HBO Max to Honor Dave Chappelle's Request to Remove Chappelle's Show from Streaming Service
HBO Max will no longer stream Chappelle's Show following Dave Chappelle's request that the series be removed from the service.
During Variety's Virtual FYCFest on Tuesday, Chief Content Officer of HBO and HBO Max Casey Bloys announced that the show would be removed at the end of the year due to a "very unique and specific and emotional issue."
"We had a conversation with Dave. I won’t get into it, but it’s very clear that it’s a very unique and specific and emotional issue he’s got," Bloys said during a keynote conversation with Daniel Holloway, Variety‘s executive editor of TV. "So at the end of the year, at the end of this year, Dec. 31, we’re going to honor his request and take the show down."
While Bloys said he did not want to go into too much detail about his conversation with Chappelle, he said it was "clear that it's an emotional issue for him."
"If we can do something that makes him feel better about it, then I’d like to do that," he added.
The announcement from HBO Max comes less than one month after Netflix removed the comedy series from its library of content.
In an 18-minute-long stand-up segment posted to Instagram last month, Chappelle, 47, announced that he had reached out to Netflix about having his early aughts comedy series removed — and PEOPLE confirmed that Netflix obliged.
The video, which he captioned "Unforgiven" and was presented in front of an audience, detailed a series of past events that led Chappelle to make the request from Netflix.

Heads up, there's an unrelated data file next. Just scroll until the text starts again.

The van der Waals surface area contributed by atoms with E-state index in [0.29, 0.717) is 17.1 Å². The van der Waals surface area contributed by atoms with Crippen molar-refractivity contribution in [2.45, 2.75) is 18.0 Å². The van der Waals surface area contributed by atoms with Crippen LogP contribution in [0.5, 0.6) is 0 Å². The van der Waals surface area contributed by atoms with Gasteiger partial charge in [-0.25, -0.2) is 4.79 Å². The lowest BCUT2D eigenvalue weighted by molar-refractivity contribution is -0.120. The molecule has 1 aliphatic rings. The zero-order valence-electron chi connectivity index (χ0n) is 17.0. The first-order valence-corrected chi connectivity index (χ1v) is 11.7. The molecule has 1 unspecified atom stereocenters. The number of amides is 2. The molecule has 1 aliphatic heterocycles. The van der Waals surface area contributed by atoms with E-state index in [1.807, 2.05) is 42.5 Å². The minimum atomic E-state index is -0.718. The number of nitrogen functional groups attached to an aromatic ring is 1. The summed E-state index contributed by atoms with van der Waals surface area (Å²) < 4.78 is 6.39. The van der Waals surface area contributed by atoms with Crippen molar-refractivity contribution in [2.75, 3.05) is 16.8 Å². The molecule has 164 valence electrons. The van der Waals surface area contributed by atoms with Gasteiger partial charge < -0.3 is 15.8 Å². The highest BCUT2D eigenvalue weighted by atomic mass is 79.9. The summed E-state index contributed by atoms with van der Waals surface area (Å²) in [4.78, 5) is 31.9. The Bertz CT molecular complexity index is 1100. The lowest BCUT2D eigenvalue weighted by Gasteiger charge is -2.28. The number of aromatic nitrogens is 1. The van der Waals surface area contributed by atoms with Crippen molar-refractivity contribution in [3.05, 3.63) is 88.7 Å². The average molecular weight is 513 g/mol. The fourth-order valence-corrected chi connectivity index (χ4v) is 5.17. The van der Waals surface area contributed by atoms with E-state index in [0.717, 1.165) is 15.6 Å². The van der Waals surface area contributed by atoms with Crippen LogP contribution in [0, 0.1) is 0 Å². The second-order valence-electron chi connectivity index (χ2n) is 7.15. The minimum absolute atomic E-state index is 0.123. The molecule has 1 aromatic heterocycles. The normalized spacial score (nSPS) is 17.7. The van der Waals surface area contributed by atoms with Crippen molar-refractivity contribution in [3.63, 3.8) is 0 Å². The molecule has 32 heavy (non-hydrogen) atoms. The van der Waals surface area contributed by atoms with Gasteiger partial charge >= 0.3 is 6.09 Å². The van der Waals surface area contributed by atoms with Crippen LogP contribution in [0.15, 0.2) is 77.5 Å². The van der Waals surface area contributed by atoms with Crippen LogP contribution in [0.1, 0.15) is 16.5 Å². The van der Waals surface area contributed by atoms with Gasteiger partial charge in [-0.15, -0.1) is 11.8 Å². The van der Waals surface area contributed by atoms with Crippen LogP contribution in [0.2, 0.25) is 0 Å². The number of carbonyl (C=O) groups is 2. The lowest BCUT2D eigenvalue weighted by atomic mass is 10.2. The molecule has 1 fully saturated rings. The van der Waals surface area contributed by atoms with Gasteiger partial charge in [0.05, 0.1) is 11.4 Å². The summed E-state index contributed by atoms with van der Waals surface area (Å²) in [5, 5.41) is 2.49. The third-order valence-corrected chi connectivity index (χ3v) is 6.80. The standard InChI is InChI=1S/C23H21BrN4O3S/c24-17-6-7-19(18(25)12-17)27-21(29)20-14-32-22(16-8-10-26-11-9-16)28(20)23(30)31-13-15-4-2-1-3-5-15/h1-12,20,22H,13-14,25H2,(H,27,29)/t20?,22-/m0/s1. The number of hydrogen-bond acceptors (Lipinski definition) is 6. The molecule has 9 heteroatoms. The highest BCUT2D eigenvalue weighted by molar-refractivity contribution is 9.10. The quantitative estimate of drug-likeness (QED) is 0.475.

The comedian explained that he does not get any compensation when ViacomCBS, which owns Chappelle's Show, licenses the series to streaming platforms like HBO Max or Netflix.
While Chappelle said that "people think I made a lot of money from Chappelle's Show," he alleged that it's the opposite. "When I left that show, I never got paid," he claimed. "They [ViacomCBS] didn't have to pay me because I signed the contract."
He continued: "I found out that these people were streaming my work and they never had to ask me or they never had to tell me," he said. "Perfectly legal because I signed the contract. But is that right?" As the audience yelled out "no!" Chappelle agreed, saying, "I didn't think so either."
In 2003, Chappelle's Show — which Chappelle created, starred in and served on as an executive producer — premiered on Comedy Central, where it aired for three seasons.
Chappelle famously walked away from the series in 2005 due to stress and creative differences, leading Comedy Central to suspend production. Ultimately, three episodes were compiled for the show's final season in 2006.
Fourteen years later, it is still available on various ViacomCBS networks (Comedy Central, CBS All Access) and began streaming on Netflix and HBO Max on Nov. 1.
During his stand-up, the actor also told the audience "another story about HBO" — specifically that "before Chappelle's Show was at Comedy Central" he had "pitched that show to HBO."
"I told them what I wanted to do. Now, these are executives. All they have to do is say, 'yeah, we'll take it' or 'no thank you, we won't.' But they didn't say either of those things. They went too far. They said literally, 'What do we need you for?' That's what they told me as they kicked me out of the office," he alleged.
"And here we are all these years later and they're streaming the very show that I was pitching to them. So I'm asking them: what do you need me for?" said Chappelle.
HBO Max did not respond to PEOPLE's request for comment at the time.
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